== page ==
Using X Window
Last revision August 6, 2004
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The X Window system: definitions and concepts
The X Window graphical interface system was invented at Massachusetts Institute of Technology in the 1980s. Its purpose was to provide complete device and network independence. That is, it was designed so that it would be easy to port (transfer) to a new type of hardware, and so that programs running on one computer could use the display on another. This second feature is particularly useful, because it means that a less expensive display station on the desktop can be used to interact with programs running on much more expensive mainframe or server computers.
X has become a de-facto windowing standard for Unix and other multi-tasking workstations. Since 1994, X has been supported by the X Consortium, a manufacturer's association. Their charter is to distribute and improve the X system. The X source code is completely in the public-domain and may be freely copied and modified. The X Consortium encourages manufacturers to develop the low-level interface routines needed for their hardware and to donate those back to the master distribution source. Programmers around the world have developed programs that use the X system and donated those to the X distribution or otherwise made them freely available.
Different computer vendors would often make their own enhancements and changes to the look and feel of the X Window system. This made it difficult to port programs from one system to another. During the past few years, the Unix vendors have standardized on the Common Desktop Environment, or CDE, which provides the same programming interfaces and same look on all systems. CDE resembles the look and feel of the Microsoft Windows GUI. Linux systems typically use the Gnome or KDE interfaces to X.
X uses a client-server model to achieve its device and network independence.
A single program, called the server, controls the services of the X system, both the actual graphics display hardware, keyboard, and mouse, and the software services such as fonts and colors. All input and output is actually routed through this program. This server program must run on the computer to which the display is directly attached.
The programs that want to access the display are called clients. These programs call the X library functions to do input and output and so are independent of the actual device hardware. They can run on any computer on the network, not just on the same computer as the display. One of the X library functions allows them to open a connection to a remote server. One of the options to the client program controls which server it will use.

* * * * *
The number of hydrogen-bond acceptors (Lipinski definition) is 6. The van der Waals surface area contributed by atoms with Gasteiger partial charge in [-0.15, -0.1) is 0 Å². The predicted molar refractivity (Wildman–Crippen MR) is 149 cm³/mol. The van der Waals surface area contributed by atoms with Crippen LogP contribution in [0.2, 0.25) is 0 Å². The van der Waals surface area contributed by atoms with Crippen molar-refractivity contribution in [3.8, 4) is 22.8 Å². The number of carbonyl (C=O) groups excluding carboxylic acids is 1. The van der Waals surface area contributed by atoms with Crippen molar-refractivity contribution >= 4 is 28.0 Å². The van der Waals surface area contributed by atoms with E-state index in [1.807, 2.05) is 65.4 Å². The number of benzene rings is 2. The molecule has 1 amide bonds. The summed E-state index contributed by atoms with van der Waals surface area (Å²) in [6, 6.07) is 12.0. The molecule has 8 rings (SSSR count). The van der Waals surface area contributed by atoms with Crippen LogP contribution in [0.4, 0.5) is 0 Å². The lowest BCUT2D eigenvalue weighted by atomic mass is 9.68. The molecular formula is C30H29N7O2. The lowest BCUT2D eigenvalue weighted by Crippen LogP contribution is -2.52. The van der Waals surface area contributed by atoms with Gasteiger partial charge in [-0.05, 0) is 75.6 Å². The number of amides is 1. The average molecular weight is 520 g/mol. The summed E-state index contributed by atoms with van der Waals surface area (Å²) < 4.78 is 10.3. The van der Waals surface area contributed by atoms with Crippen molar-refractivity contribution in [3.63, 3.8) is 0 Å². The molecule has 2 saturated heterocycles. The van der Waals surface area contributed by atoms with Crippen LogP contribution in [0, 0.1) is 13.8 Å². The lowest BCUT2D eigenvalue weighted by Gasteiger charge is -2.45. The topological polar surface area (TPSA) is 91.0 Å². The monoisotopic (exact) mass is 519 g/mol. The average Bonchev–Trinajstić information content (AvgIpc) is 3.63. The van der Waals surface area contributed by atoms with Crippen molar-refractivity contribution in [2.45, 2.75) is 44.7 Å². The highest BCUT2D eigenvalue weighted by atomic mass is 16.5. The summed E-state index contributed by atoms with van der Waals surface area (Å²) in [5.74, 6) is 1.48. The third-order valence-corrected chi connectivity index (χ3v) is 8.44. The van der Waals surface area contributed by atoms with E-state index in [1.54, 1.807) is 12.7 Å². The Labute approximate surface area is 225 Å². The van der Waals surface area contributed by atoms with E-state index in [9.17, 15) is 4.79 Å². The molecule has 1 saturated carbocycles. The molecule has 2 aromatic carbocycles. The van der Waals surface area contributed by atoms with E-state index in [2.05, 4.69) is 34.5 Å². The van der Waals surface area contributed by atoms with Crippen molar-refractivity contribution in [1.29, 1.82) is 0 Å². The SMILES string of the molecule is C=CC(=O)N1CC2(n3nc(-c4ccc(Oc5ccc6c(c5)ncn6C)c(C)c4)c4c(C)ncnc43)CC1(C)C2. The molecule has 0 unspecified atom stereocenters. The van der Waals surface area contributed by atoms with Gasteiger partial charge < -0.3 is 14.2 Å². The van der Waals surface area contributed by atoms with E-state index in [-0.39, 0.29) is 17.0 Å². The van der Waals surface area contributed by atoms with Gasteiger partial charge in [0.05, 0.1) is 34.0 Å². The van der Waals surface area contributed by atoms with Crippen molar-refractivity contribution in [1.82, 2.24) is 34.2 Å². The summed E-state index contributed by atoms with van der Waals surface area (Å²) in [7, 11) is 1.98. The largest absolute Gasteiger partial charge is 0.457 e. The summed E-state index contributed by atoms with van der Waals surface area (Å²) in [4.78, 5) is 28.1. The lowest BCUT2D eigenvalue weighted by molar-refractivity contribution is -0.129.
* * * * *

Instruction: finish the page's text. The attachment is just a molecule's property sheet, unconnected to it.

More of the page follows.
A window manager function is needed. This function allows you to move or re-size windows on the screen, make one window overlap another, turn a window into an icon to temporarily hide it, etc. This function can be provided by the X server software that is controlling the hardware. But in most cases, it is simply another client program which can run either on the computer with the display or on any other machine on the network! Various window manager clients have been written, and you can choose the one that fits your style best.
In the X Window system, a display is a set of hardware consisting of one or more output screens, a keyboard, and a pointing device (mouse). The pointing device is assumed to have at least 3 buttons. Sometimes keyboard combinations are used to emulate mouse buttons, for example, when running X server software on a Macintosh computer with only a one-button mouse. The display is controlled by a single X server process.
A computer may have more than one display, each controlled by its own X server process, but this is rare in practice. Most workstations have a single display. Displays are numbered from 0 (zero).
In X Window, a screen is a graphics output screen. There can be more than one screen per display, numbered from 0 (zero).
The standard Unix workstation has a single attached display screen. X client programs running on that workstation reference this attached display server with the address:
meaning that it is locally attached (the name localhost), display 0 (number following the colon) and screen 0 (number following the dot). Other synonyms for the locally attached display are local, Unix, or no name at all (just specify the display as :0.0).
An X client program can reference a display server on a remote computer by using the remote computer's host name or IP address in place of the term Unix. The remote name should include the domain name if it is not in the same domain as the client computer. Examples: